Watch a horn player serenade deer with some Beethoven
11 December 2018, 12:54
These four-legged music-lovers just can’t get enough of Beethoven’s Sixth Symphony
When it comes to classical music, you might be forgiven for assuming that deer are a bit oblivious – but in the green parks of Nara, Japan, local deer are proving to be big fans of Beethoven.
Owing to a deep-rooted tradition in this cultural Japanese hub, the friendly bunch gather from December 1 to 14 in Nara’s open spaces for “Shikayose”, or “deer-calling”.
Usually, the deer can be spotted roaming around the city in search of deer crackers – a tasty snack sold by local street vendors – but when they’re not busy socialising, they flock to Nara Park for a spot of F Major.
Every morning, a resident from the Nara Deer Aigokai (the local deer protection association) will play their French horn to the melody of Beethoven’s Symphony No. 6, known as the 'Pastoral' Symphony.
Held at the park every winter since 1892, the event stems from the belief that deer are messengers of the gods and protectors of the city, after a deity named Takemikazuchi arrived at the old capital riding on a white deer.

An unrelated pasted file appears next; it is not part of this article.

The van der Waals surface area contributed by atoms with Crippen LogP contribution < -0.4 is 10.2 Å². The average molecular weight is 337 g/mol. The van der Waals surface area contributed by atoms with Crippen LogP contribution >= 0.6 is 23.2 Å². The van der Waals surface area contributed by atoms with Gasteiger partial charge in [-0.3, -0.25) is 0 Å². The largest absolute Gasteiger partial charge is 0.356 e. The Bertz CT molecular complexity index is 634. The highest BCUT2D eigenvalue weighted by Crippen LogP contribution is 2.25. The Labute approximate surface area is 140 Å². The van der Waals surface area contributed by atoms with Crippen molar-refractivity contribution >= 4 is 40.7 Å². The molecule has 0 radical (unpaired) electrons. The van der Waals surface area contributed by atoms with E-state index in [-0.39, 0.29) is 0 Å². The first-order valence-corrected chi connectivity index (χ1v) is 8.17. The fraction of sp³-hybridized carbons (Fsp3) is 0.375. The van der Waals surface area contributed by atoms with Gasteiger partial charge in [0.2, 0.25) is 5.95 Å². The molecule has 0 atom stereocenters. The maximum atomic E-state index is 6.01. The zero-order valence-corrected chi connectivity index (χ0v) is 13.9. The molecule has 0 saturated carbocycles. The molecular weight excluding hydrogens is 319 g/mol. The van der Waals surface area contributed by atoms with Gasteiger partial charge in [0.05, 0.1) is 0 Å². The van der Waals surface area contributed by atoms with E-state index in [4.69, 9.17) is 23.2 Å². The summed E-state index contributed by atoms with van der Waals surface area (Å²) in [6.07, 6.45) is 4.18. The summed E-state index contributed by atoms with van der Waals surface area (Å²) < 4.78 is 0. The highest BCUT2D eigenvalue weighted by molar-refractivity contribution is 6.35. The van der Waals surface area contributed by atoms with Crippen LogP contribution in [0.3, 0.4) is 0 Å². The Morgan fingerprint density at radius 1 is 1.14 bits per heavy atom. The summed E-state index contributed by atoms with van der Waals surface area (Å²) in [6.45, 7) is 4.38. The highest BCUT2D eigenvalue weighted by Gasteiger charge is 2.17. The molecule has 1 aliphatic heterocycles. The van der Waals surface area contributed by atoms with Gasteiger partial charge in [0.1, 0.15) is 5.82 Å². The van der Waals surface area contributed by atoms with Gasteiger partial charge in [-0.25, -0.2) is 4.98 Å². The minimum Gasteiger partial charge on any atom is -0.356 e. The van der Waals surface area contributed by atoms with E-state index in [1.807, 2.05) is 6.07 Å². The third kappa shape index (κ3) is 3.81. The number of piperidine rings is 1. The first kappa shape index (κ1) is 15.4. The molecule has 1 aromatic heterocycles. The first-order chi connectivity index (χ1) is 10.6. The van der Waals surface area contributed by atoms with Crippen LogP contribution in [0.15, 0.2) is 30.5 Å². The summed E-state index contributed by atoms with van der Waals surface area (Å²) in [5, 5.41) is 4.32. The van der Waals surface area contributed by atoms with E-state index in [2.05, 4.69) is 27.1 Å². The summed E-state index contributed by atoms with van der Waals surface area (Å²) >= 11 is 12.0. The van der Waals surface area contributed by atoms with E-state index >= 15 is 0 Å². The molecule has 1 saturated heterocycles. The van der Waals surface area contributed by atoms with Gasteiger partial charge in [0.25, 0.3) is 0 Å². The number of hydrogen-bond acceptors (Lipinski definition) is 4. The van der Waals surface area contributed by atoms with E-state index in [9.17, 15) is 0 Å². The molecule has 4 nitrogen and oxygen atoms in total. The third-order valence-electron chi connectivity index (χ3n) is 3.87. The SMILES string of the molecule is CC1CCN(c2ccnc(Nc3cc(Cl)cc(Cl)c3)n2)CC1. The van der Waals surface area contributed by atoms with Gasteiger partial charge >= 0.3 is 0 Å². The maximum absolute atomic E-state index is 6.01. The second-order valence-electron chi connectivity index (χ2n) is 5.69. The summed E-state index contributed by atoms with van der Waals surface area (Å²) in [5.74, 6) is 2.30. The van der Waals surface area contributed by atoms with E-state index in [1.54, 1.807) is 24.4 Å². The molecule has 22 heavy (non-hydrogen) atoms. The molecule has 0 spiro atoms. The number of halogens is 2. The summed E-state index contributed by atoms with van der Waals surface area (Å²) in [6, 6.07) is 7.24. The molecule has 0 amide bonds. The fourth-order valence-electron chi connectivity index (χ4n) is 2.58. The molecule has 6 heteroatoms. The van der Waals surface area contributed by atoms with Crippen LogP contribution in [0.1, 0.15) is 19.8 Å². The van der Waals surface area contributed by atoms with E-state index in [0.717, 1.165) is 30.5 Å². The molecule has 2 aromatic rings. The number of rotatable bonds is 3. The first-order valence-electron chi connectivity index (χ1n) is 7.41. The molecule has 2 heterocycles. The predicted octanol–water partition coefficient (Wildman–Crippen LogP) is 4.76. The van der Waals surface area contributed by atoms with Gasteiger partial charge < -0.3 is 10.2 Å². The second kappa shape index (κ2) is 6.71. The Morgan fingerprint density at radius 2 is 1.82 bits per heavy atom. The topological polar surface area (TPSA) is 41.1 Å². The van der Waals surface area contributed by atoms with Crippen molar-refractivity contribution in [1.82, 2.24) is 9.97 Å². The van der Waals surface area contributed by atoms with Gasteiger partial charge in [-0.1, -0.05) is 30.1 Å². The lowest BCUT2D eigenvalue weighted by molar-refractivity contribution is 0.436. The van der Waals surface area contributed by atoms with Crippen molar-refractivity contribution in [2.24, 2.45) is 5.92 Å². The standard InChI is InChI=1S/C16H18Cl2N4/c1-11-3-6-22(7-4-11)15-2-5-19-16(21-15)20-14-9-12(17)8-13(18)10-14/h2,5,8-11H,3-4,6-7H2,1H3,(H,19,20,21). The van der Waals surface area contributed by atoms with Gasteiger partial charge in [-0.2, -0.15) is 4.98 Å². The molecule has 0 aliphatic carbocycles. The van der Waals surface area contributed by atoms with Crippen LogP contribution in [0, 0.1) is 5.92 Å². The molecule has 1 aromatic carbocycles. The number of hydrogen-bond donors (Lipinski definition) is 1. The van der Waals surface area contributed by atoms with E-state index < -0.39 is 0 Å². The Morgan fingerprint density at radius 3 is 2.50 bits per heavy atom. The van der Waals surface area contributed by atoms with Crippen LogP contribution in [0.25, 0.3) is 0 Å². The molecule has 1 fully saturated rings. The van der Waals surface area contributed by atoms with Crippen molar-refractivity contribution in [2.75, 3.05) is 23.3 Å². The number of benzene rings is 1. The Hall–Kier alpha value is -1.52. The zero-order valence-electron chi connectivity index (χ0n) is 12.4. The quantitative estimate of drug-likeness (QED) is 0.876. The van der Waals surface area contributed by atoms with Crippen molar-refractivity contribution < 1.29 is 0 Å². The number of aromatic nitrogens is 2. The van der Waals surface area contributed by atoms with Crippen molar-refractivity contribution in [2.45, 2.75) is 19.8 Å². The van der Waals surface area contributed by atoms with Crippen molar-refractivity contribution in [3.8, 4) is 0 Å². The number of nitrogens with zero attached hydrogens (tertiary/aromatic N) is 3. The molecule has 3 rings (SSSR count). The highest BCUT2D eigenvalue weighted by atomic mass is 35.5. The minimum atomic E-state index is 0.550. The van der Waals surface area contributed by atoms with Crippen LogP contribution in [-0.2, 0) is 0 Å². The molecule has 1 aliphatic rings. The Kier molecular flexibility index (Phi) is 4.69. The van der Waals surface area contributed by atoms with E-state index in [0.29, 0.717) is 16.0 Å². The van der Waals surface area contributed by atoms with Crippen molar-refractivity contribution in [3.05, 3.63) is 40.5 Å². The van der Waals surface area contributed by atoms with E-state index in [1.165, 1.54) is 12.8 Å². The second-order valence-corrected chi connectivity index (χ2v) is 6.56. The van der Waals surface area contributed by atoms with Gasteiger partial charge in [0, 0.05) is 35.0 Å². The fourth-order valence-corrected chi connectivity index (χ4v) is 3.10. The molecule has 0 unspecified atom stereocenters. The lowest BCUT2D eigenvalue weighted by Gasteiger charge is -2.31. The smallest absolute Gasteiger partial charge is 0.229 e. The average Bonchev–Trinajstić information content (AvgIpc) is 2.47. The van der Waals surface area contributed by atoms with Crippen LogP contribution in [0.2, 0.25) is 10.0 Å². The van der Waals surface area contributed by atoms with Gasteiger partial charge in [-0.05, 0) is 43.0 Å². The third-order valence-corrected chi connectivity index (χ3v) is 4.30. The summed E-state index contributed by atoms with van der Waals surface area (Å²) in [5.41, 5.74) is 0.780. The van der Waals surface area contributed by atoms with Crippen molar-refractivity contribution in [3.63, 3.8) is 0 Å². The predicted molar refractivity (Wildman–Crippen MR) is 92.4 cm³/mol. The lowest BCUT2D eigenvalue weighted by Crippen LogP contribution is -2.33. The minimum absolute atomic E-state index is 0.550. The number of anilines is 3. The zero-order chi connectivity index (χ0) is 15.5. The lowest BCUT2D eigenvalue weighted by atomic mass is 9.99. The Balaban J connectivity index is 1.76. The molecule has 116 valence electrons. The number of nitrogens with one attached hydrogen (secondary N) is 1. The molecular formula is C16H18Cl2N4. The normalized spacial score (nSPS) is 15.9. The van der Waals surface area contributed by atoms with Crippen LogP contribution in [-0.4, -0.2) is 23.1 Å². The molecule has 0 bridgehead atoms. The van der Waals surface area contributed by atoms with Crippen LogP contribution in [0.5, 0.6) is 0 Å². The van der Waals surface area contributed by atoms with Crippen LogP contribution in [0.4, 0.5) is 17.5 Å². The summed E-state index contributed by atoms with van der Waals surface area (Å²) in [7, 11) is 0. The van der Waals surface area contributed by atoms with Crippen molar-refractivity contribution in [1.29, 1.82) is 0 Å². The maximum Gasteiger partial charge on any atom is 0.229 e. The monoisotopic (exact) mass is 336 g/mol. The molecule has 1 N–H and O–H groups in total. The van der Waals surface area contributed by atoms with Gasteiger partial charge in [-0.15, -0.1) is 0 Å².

This unusual pastime started in the Meiji Period to attract the deer and feed them acorns to celebrate their national treasure status, but nowadays it’s also used to help attract tourists and promote Nara’s many hotels and ryokans.
What is so special about Beethoven’s Sixth Symphony?
Written in 1808, Beethoven’s Sixth Symphony – also known as the 'Pastoral Symphony' – was one of the first of its kind to focus on programmatic content and includes five distinct movements.
A lover of nature, the German composer spent much of his time walking in the country and would often take a break from Vienna to visit rural settings.
His 'Pastoral' Symphony pays tribute to this hobby and is underlined by the title of the first movement: ‘Erwachen heiterer Empfindungen bei der Ankunft auf dem Lande’, meaning ‘Awakening of cheerful feelings on arrival in the countryside’.
First performed in a four-hour concert at the Theater an der Wien on 22 December 1808, the work conjures up images of pastoral scenes using a combination of pretty motifts, orchestral texture and beautiful harmonies, so it’s a fitting piece for Nara Park, which is set at the foot of spectacular Mount Wakakusa.
You may also recognise the symphony from the 1940 animated film ‘Fantasia’, rewritten in parts by English conductor Leopold Stokowski.
Home to approximately twenty-seven million deer, Nara considers its deer to be national treasures and it looks like they’ll be around to enjoy the sound of Beethoven for many years to come.